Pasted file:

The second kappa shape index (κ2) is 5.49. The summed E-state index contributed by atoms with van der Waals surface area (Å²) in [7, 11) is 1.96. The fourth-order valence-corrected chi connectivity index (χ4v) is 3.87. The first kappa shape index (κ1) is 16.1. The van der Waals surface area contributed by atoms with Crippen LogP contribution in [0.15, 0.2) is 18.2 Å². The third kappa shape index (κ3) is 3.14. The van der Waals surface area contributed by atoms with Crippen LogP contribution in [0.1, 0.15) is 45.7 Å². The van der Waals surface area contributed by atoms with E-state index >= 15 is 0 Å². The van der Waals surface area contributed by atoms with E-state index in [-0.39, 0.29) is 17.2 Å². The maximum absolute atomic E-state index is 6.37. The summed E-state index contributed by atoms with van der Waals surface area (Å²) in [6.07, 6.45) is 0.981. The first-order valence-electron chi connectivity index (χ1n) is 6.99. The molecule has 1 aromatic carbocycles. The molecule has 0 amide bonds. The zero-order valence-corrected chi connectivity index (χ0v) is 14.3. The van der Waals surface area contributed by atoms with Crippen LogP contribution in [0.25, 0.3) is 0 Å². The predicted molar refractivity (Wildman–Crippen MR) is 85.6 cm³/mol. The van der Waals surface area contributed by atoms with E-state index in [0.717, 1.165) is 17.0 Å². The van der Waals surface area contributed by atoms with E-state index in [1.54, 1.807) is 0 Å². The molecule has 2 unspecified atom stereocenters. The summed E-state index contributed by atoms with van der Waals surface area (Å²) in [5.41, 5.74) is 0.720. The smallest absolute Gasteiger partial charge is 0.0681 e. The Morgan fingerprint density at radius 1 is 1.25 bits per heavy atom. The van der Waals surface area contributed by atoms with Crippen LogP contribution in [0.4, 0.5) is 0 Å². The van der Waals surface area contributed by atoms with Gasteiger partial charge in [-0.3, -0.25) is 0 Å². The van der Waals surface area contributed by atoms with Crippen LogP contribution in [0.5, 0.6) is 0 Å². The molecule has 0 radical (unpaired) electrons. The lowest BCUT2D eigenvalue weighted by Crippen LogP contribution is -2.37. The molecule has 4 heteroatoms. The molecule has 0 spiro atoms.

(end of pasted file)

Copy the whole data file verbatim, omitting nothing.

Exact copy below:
The second kappa shape index (κ2) is 5.49. The summed E-state index contributed by atoms with van der Waals surface area (Å²) in [7, 11) is 1.96. The fourth-order valence-corrected chi connectivity index (χ4v) is 3.87. The first kappa shape index (κ1) is 16.1. The van der Waals surface area contributed by atoms with Crippen LogP contribution in [0.15, 0.2) is 18.2 Å². The third kappa shape index (κ3) is 3.14. The van der Waals surface area contributed by atoms with Crippen LogP contribution in [0.1, 0.15) is 45.7 Å². The van der Waals surface area contributed by atoms with E-state index >= 15 is 0 Å². The van der Waals surface area contributed by atoms with E-state index in [-0.39, 0.29) is 17.2 Å². The maximum absolute atomic E-state index is 6.37. The summed E-state index contributed by atoms with van der Waals surface area (Å²) in [6.07, 6.45) is 0.981. The first-order valence-electron chi connectivity index (χ1n) is 6.99. The molecule has 1 aromatic carbocycles. The molecule has 0 amide bonds. The zero-order valence-corrected chi connectivity index (χ0v) is 14.3. The van der Waals surface area contributed by atoms with Crippen LogP contribution in [0.25, 0.3) is 0 Å². The predicted molar refractivity (Wildman–Crippen MR) is 85.6 cm³/mol. The van der Waals surface area contributed by atoms with E-state index in [0.717, 1.165) is 17.0 Å². The van der Waals surface area contributed by atoms with E-state index in [1.54, 1.807) is 0 Å². The molecule has 2 unspecified atom stereocenters. The summed E-state index contributed by atoms with van der Waals surface area (Å²) in [5.41, 5.74) is 0.720. The smallest absolute Gasteiger partial charge is 0.0681 e. The Morgan fingerprint density at radius 1 is 1.25 bits per heavy atom. The van der Waals surface area contributed by atoms with Crippen LogP contribution in [0.4, 0.5) is 0 Å². The van der Waals surface area contributed by atoms with Gasteiger partial charge in [-0.3, -0.25) is 0 Å². The van der Waals surface area contributed by atoms with Crippen LogP contribution in [0.5, 0.6) is 0 Å². The molecule has 0 radical (unpaired) electrons. The lowest BCUT2D eigenvalue weighted by Crippen LogP contribution is -2.37. The molecule has 4 heteroatoms. The molecule has 0 spiro atoms.